Indiana is suing TikTok for providing adult content to children and its connection to Chinese | technology

Donald Trump threatened to ban TikTok in the US when he was president. Now, several states with GOP governors have ramped up pressure on the popular social network owned by Chinese company ByteDance with a series of decisions, including two lawsuits brought by Indiana accusing the social network of providing content to children and teens. It is only suitable for adults and violates data protection regulations by allowing the Chinese government to access user information.

“TikTok is a malicious and dangerous threat unleashed on unsuspecting Indiana consumers by a Chinese company that knows full well the harm it does to users,” Indiana Attorney General Todd Roketa said. He added, “With this pair of lawsuits, we hope to force TikTok to cease its false, fraudulent, and deceptive practices, which violate Indiana state law.”

The first lawsuit alleges that TikTok has lured children onto the platform through a series of misleading claims that the app only contains “rare/moderate” sexual content, profanity, or drug references, when in fact the app is full of it. An extreme example of this type of material, according to the attorney general. TikTok’s algorithm promotes a variety of inappropriate content to users between the ages of 13 and 17 across the United States. TikTok’s algorithm delivers abundant content on alcohol, tobacco, and drugs; sexual content, nudity, and suggestive themes; And serious profanity. TikTok promotes this content regardless of the user’s age, meaning it is available to registered users under the age of 13,” according to the lawsuit. A key part of TikTok’s business model, the attorney general says, is to present the app as safe and appropriate for children ages 13 and up. and 17. The lawsuit cites reports linking social network use to problems for teens, including depression and eating disorders.

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The second lawsuit alleges that TikTok has large amounts of highly sensitive data and personal information about Indiana consumers and has misled them into believing that this information is protected from the Chinese government and the Communist Party. TikTok and its algorithm are owned by ByteDance Ltd., a Chinese company that is subject to Chinese law, including laws that require covert cooperation with Chinese intelligence activities. The Chinese government and the Communist Party have shown interest in the kind of data TikTok collects about its users, which it may use to spy on those users. And to blackmail and coerce them, or to further develop China’s artificial intelligence capabilities, or for any number of purposes serving China’s national security and economic interests, at the expense of consumers in Indiana.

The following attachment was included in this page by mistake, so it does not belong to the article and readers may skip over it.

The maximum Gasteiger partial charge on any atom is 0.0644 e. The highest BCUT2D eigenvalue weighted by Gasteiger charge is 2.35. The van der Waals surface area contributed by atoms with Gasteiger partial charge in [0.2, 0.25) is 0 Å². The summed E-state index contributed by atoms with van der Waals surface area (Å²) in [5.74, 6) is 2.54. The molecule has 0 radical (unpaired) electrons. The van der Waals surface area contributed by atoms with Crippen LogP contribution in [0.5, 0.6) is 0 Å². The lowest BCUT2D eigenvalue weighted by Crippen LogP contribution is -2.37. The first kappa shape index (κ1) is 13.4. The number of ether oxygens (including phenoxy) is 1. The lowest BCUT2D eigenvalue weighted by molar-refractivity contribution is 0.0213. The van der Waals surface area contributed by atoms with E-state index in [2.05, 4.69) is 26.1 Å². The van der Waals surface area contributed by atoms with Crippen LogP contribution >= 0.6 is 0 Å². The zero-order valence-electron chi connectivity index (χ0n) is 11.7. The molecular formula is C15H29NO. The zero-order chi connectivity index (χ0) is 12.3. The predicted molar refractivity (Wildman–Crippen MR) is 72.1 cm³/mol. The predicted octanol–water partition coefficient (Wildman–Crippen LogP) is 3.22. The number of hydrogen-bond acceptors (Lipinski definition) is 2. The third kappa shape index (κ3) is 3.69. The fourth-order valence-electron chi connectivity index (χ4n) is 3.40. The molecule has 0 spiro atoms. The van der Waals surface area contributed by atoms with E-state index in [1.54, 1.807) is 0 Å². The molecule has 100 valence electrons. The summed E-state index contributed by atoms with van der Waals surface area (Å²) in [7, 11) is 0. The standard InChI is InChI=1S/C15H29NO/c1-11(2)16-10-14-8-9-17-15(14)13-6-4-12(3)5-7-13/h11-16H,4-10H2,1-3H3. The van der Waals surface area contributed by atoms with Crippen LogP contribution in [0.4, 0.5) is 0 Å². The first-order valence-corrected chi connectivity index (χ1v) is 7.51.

Both lawsuits ask the court to find that the social network’s actions are “unfair, offensive, and misleading to Indiana consumers,” that TikTok be forced to cease its actions, and that TikTok will impose fines.

In parallel with Indiana’s lawsuit, Texas Gov. Greg Abbott, a Republican, banned the use of TikTok on state-owned devices and its agencies. It follows in the footsteps of the federal government, where the Departments of State, Defense and Homeland Security have already issued similar bans. In a letter to the heads of various agencies in Texas, Abbott notes that “the threat of the Chinese Communist Party infiltrating the United States continues to grow on multiple fronts” and stresses that “under China’s National Intelligence Act of 2017, all companies are obligated to assist China in intelligence work.” , including data sharing.

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“In view of these threats, effective immediately, each Texas government agency will prohibit its officials and employees from downloading or using TikTok on any of their government-issued devices. This ban on TikTok extends to all cell phones, laptops, tablets, desktop computers, and other devices.” State-provided internet-enabled devices,” the Texas governor ordered. Calculated exceptions will be allowed, such as the use of TikTok for police investigations. Abbott is also asking for a plan to avoid vulnerabilities due to the use of TikTok on the private devices of public servants.

In what appears to be a coordinated push, Maryland Gov. Larry Hogan this week also issued an emergency cybersecurity directive to ban the use of certain Chinese and Russian products and platforms of the state government’s executive branch, including TikTok. These entities pose an unacceptable level of cybersecurity risk to the country, and may engage in activities such as cyberespionage, surveillance of government entities, and inappropriate collection of sensitive personal information.

So did South Carolina Governor Henry McMaster. “Protecting our nation’s critical cyber infrastructure from external and domestic threats is essential to ensuring the health, safety, and well-being of our citizens and businesses,” he said in a letter to DOS Executive Director Marcia Adams. He added, “Federal law enforcement and national security officials have warned that TikTok poses a clear and present danger to its users, and a growing bipartisan coalition in Congress is pressing to ban access to TikTok in the United States.”

South Dakota Gov. Kristi Noem led the way last month with a similar measure approved by executive order. “South Dakota will not engage in intelligence gathering operations for nations that hate us,” he said in a statement. “The Chinese Communist Party uses the information it collects on TikTok to manipulate the American people, and they collect data from devices that access the platform.”

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